634 F2d 894 Williams v. United States

634 F.2d 894

81-1 USTC P 13,388

Mrs. Claude M. WILLIAMS, Individually, etc., et al.,
Plaintiffs-Appellees, Cross-Appellants,
UNITED STATES of America, Defendant-Appellant, Cross-Appellee.

No. 78-3797.

United States Court of Appeals,
Fifth Circuit.

Jan. 22, 1981.

M. Carr Ferguson, Gilbert S. Rothenberg, Asst. Attys. Gen., Gilbert E. Andrews, Chief, App. Sec., James A. Riedy, Richard Farber, Tax Div., Dept. of Justice, Washington, D. C., for defendant-appellant, cross-appellee.

Robert Lee Bobbitt, Jr., San Antonio, Tex., Douglass D. Hearne, Austin, Tex., for plaintiffs-appellees, cross-appellants.

Appeals from the United States District Court for the Western District of Texas.

Before WISDOM, RONEY and HATCHETT, Circuit Judges.


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The controlling issue in this federal estate tax refund case is whether the pre-death incompetence of a decedent holding a general power of appointment permits exclusion from her estate of the property subject to that power. This Court has just decided that such property is includable in the decedent's estate under section 2041 of the Internal Revenue Code, 26 U.S.C.A. § 2041. Estate of Gilchrist v. Commissioner, 630 F.2d 340 (5th Cir. 1980). We therefore reverse the district court's decision for the taxpayer on the Government's appeal. That decision also resolves against the taxpayer a cross-appeal seeking to exclude from the estate the settlement paid to a stepson for his claim against the estate.


The decedent was left a life interest coupled with an inter vivos general power of appointment in all of her husband's property in 1957. In 1971 she was adjudicated incompetent by a Texas County court and remained so until her death in 1972. She never exercised her general power of appointment over the life estate.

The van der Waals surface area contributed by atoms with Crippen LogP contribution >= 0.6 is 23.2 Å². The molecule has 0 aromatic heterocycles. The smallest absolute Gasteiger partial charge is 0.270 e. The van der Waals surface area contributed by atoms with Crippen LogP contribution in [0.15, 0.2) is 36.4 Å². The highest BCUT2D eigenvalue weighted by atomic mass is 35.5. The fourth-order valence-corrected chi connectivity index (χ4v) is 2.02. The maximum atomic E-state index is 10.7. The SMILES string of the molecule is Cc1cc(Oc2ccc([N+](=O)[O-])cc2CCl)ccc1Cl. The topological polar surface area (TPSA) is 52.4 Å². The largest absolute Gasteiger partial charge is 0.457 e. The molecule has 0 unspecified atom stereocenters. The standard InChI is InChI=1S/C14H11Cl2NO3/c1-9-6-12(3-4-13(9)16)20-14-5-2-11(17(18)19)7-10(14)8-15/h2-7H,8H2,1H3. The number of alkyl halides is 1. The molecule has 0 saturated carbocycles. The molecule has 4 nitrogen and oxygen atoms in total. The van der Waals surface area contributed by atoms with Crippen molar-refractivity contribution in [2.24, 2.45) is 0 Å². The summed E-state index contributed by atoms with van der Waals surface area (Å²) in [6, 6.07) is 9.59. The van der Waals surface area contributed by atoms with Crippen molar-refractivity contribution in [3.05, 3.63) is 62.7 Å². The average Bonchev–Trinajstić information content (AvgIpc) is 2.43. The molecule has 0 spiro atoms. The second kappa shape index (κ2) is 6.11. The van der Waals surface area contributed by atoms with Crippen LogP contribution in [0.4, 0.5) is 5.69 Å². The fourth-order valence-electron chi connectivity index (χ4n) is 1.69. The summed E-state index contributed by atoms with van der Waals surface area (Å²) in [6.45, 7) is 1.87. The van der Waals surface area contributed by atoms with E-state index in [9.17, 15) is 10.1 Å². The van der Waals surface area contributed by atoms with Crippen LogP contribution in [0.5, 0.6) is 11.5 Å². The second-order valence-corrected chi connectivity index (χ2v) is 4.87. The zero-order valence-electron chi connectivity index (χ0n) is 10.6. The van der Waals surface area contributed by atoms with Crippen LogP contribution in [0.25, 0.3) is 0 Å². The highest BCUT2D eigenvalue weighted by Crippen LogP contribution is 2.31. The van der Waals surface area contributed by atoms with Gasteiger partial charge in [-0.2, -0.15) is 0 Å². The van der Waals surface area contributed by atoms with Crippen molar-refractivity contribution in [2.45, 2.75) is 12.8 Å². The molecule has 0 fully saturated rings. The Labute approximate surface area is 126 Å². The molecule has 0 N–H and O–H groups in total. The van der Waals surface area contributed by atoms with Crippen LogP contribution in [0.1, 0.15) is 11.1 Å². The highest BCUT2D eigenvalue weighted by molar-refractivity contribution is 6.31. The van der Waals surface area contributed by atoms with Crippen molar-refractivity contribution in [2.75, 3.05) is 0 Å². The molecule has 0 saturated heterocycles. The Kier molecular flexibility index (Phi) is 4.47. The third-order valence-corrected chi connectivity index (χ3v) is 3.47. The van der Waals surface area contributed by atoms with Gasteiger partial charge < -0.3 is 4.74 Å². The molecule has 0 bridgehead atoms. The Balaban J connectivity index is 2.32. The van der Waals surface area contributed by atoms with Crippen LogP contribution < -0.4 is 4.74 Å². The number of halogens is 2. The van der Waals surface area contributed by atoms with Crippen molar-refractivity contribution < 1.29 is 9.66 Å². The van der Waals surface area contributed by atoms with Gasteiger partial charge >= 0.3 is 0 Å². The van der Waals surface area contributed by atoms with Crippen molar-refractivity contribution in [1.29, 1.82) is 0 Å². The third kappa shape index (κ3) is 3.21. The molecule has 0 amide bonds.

In calculating estate taxes, the executrix excluded from the estate the property in the life estate. After a deficiency assessment by the Internal Revenue Commissioner, the tax was paid and this refund suit instituted. The district court, on cross motions for summary judgment, ruled for the taxpayer.


The case of Estate of Gilchrist v. Commissioner, 630 F.2d 340 (5th Cir. 1980), decided subsequent to the district court's decision in this case, and submitted to another panel of this Court prior to this submission, requires reversal. Section 2041 provides that a decedent's gross estate includes the value of all property over which the decedent has a general power of appointment at the time of her death, unless the power is limited by an ascertainable standard relating to the maintenance and support of the decedent. On almost identical facts, Gilchrist held that a general power of appointment remains "exercisable" within the meaning of section 2041 and the property includable in the decedent's gross estate even though the decedent is legally incompetent to exercise the power at the time of her death, and her guardian's ability to exercise the power is limited to the maintenance and support of the ward. The property remains includable unless the estate can show that the power could not be exercised at all on the holder's behalf by any person in any capacity.


Following decedent's death, her stepson alleged that certain jewelry, which decedent had considered her separate property, was in fact owned by decedent and her husband as community property and that the latter's share was subject to the stepson's remainder interest after termination of the life estate. This claim was ultimately settled for assets valued at $53,390.


The executrix sought to deduct from the estate the value of the property paid in settlement. She argues on appeal that if the jewelry in question in fact was community property, then the husband's share passed to the stepson as remainderman upon his wife's death and does not belong in her estate. This argument is premised on the idea that the property in which decedent had a life interest, which would include her husband's share of their community property, is not includable in the estate because decedent had no exercisable power of appointment over it at the time of her death. This idea having been rejected, it is clear that the property involved in the stepson's claim was property subject to the power of appointment and therefore includable in decedent's estate.